Ragone, a former NFL quarterback and longtime assistant, is charged with the further development of Desmond Ridder, who’s set to enter his second season in the league as the franchise’s starting quarterback.
“I don’t know who that coach is,” Ragone quipped after being asked about London moving on. “Whoever that is. ... I have to redo everything. I’m starting from scratch. I can’t believe what he told him.”
He was just joking.
“No, coach (London) was awesome,” Ragone said. “Charles was all about the foundation. Building that for him (through) fundamentals and being in his ear. So, I will try to be myself, but a continuation of the things we built on last year.”
Ridder was the No. 2 quarterback behind Marcus Mariota for 13 games last season. He started the final four games after the bye week and was 2-2 as a starter.
“Obviously, Desmond and I are building a relationship,” Ragone said. “When I’m in that quarterback (meeting) room, no different from when I walk down to the receiver room or the (offensive) lineman room, it’s all part of the process.”
So far, things are going along well. Ragone did spend a lot of time with London as he worked with Ridder last season, so they are not starting from ground zero.
“Making sure we’re on the same page,” Ragone said. “Understand what he’s seeing and then our intent and the why of the plays that we run.”
Ragone believes Ridder has been more comfortable this offseason.
“It’s Year 2, so last year, just like the rookies that are coming in this year, the classes that they have, he had,” Ragone said. “Learning and being around new coaches for the first time. Now, it’s your second year in the system. There are certain expectations that with the offseason he has and coming into OTAs, there is a certain bar that we want for all of our players to be able to continue to push. For him, it’s no different from what we ask the left tackle and right guard to do, come in and do your job.”
The Falcons finished last season ranked third in the NFL in rushing yards per game. They must improve the passing attack. Ridder completed 63.5% of his passes, but the Falcons averaged only 158.8 yards passing per game, which ranked 31st in the league.
“That’s part of it, yes. He played last year with the ability to try to be out there and be a starter for four games,” Ragone said. “We put him in some environments that we talked about on the road against some really good defenses. We wanted to see how he handled that. Now, it’s the offseason.”
But Ridder now is the declared starter.
“He’s coming in the offseason in a different role than he was last season,” Ragone said. “All of these are new learning experiences. The more new experiences we can provide any of our players, including the quarterback, before (the season opener), when we can test the guys, the better off we’ll be for the season. But it’s our job as coaches to make sure that we put those guys in certain situations and continue to test them.”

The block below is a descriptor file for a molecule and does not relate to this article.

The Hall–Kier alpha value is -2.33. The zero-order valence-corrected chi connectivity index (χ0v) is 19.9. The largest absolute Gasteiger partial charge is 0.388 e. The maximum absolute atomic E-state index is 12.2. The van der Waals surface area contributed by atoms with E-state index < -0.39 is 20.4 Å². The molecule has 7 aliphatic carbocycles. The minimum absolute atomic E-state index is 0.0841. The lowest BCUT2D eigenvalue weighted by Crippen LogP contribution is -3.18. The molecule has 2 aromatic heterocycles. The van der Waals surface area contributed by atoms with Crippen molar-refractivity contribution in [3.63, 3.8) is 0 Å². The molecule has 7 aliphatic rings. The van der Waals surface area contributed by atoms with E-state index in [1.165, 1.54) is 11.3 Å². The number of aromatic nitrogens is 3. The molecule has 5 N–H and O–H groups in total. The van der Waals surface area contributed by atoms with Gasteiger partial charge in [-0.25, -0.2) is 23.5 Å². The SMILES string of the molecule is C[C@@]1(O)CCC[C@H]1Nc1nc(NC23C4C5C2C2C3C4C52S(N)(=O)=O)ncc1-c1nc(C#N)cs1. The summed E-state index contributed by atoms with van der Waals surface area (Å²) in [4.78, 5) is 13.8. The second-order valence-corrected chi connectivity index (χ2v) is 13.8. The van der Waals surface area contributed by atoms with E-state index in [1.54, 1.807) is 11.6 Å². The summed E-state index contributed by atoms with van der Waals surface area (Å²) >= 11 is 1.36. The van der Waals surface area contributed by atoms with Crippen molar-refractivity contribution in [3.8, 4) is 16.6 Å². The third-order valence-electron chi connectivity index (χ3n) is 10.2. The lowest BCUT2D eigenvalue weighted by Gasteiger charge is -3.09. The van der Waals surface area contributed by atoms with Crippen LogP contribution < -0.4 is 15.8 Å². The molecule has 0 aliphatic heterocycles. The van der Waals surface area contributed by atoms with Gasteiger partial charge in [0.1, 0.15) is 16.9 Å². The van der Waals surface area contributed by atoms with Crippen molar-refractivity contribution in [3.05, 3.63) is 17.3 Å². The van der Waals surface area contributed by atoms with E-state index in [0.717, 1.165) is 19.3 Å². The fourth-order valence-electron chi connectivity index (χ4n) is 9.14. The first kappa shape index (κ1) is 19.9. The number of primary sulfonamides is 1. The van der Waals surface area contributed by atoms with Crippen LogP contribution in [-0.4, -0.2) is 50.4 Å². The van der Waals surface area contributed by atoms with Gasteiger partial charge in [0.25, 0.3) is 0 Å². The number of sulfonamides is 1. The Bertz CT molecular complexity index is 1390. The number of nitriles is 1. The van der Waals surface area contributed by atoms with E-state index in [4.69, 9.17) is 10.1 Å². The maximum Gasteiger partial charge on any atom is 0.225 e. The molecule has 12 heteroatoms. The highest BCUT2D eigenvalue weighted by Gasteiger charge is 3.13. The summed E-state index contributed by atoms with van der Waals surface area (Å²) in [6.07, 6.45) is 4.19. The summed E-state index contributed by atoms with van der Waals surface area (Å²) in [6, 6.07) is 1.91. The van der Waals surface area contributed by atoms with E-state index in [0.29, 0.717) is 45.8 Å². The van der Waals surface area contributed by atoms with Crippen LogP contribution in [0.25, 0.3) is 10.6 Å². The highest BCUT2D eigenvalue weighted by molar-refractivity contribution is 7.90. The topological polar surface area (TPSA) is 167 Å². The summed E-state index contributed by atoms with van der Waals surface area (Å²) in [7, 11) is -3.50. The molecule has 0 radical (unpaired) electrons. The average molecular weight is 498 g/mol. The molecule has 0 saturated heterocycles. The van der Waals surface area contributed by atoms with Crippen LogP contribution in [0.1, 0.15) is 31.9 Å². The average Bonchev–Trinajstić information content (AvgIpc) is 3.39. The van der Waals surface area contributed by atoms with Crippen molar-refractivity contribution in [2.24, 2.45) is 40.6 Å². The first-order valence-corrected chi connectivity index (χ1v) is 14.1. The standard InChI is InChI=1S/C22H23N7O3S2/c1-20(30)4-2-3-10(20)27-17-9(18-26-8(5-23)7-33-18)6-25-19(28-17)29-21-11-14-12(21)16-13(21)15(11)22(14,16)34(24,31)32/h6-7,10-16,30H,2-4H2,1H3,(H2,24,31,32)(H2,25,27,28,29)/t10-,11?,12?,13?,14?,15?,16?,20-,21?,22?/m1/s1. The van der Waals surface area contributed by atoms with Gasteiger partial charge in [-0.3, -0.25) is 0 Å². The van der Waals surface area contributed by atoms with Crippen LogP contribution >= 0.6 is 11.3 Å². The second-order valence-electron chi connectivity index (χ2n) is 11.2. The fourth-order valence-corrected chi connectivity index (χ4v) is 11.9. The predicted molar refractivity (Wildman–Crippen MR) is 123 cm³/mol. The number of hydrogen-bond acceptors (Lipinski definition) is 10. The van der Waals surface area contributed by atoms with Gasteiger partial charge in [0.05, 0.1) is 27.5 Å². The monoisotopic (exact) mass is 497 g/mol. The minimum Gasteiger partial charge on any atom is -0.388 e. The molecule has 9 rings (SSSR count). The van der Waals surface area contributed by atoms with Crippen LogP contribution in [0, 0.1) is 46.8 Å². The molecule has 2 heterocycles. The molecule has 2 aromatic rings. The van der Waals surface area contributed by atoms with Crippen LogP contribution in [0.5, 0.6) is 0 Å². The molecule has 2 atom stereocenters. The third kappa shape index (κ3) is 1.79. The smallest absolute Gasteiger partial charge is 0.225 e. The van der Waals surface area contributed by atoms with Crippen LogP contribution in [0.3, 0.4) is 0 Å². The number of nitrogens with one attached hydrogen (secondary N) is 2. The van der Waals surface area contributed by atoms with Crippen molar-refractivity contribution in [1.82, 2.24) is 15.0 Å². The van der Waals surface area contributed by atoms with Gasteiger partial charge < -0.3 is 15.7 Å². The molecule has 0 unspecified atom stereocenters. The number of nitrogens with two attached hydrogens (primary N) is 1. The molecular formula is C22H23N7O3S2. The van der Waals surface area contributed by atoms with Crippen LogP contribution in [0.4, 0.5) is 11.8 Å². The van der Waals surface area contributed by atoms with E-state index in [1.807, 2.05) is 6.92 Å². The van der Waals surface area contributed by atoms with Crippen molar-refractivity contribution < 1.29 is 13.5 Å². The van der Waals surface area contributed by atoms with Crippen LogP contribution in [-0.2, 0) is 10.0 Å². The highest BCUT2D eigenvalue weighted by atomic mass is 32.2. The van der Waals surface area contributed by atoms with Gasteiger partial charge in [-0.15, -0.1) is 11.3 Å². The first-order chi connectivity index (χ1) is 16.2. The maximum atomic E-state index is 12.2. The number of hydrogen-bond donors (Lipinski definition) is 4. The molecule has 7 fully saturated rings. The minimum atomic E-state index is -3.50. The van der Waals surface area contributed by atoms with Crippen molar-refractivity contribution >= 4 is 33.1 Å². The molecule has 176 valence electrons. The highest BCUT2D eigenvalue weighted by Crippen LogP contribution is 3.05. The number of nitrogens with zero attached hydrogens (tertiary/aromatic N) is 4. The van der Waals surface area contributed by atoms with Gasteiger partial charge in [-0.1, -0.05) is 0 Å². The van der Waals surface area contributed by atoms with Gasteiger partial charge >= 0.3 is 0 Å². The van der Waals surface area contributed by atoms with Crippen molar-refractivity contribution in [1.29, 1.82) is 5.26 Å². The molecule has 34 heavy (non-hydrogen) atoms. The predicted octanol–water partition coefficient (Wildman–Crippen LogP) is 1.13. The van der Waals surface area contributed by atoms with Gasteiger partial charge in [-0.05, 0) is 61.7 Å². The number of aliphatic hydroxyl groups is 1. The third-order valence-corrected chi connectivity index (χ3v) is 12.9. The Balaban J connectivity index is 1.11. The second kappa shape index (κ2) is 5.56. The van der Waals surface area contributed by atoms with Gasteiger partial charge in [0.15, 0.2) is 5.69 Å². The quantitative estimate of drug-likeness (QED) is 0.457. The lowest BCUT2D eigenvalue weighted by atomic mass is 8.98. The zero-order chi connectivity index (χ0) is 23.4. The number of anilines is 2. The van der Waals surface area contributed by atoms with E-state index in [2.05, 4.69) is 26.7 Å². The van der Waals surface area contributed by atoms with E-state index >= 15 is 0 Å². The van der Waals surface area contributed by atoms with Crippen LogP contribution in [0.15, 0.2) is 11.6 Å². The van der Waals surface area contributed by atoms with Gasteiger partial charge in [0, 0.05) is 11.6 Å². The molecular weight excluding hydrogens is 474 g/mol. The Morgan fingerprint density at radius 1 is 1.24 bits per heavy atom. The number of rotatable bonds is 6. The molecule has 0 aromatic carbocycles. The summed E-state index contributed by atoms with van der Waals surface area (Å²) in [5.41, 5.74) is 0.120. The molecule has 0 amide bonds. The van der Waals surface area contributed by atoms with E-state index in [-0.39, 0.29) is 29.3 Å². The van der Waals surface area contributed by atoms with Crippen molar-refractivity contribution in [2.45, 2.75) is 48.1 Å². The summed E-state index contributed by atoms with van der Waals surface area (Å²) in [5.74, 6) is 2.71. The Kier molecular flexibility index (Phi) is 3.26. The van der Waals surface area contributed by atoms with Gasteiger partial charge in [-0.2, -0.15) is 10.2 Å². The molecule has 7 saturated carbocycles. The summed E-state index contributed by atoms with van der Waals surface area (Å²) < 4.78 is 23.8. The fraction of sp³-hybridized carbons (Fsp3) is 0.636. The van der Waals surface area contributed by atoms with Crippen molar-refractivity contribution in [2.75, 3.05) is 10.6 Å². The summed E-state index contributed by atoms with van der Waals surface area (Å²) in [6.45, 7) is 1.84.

So, the Falcons are working on situations with Ridder.
“If everything is easy and everything is great, the first time they face adversity is going to be Week 1,” Ragone said. “Then as coaches we are not doing our job. It’s our job to continue to push these players, regardless if it’s the starting quarterback or if it’s the third-string quarterback. That doesn’t matter. Everybody is tested the same.”
But the Falcons know they must improve the passing attack.
“In (2021), I always like how things evolved,” Ragone said. “We ran the ball, however you want to look at it, and we passed the ball a certain way.”
The Falcons have revamped the wide receiver group this offseason in part by adding free agents Mack Hollins, Scotty Miller and Penny Hart.
“Now, we have a new set of players,” Ragone said. “You have a new identity. Every year, you’re evolving. So last year, the run game did a great job, and I would argue in that run game it takes all 11. Sure, some guys get more credit than others. That’s just how it plays out. In reality it took 11 guys for that run game to work. Just like it will this year.
“In the pass game, it’s different. It takes all 11 in the pass game. For us, it’s just continuing to evolve with the players that have, the trust and the timing. It’s about putting the work in.”
Credit: D. Orlando Ledbetter/AJC
The Falcons are not overhauling their scheme.
“There is no magic, ‘hey, let’s run these cool concepts,’” Ragone said. “It’s how many times you rep those concepts so that the players have trust so when they go out there, then know exactly where they are supposed to be when the ball comes out at the right time. That only happens if you’re actually putting the work, and that’s what we are trying to do now.”
Also, Ridder didn’t have the benefit of tight end Kyle Pitts last season. Pitts is still recovering from knee surgery and has not been present at the two open OTAs this offseason.
“For Kyle, it’s not his fault,” Ragone said. “The injuries occurred and things of that nature. The most important thing for all players is to put the work in. If you’re not able to put the work in because of injury, then you just get yourself right physically and mentally.
You want to be hitting on all cylinders when Week 1 starts. There’s a build-up process. There is a way to go about that in the training room or on the field.”
D. Orlando Ledbetter, Esq is the award-winning Atlanta Falcons beat writer for the newspaper, has been on the staff since 2003. Every day D. Orlando strives to provide inside in the Falcons and the NFL. He finds the most joy in providing insight into the team, the coaching moves, the offseason business moves, the draft and the games.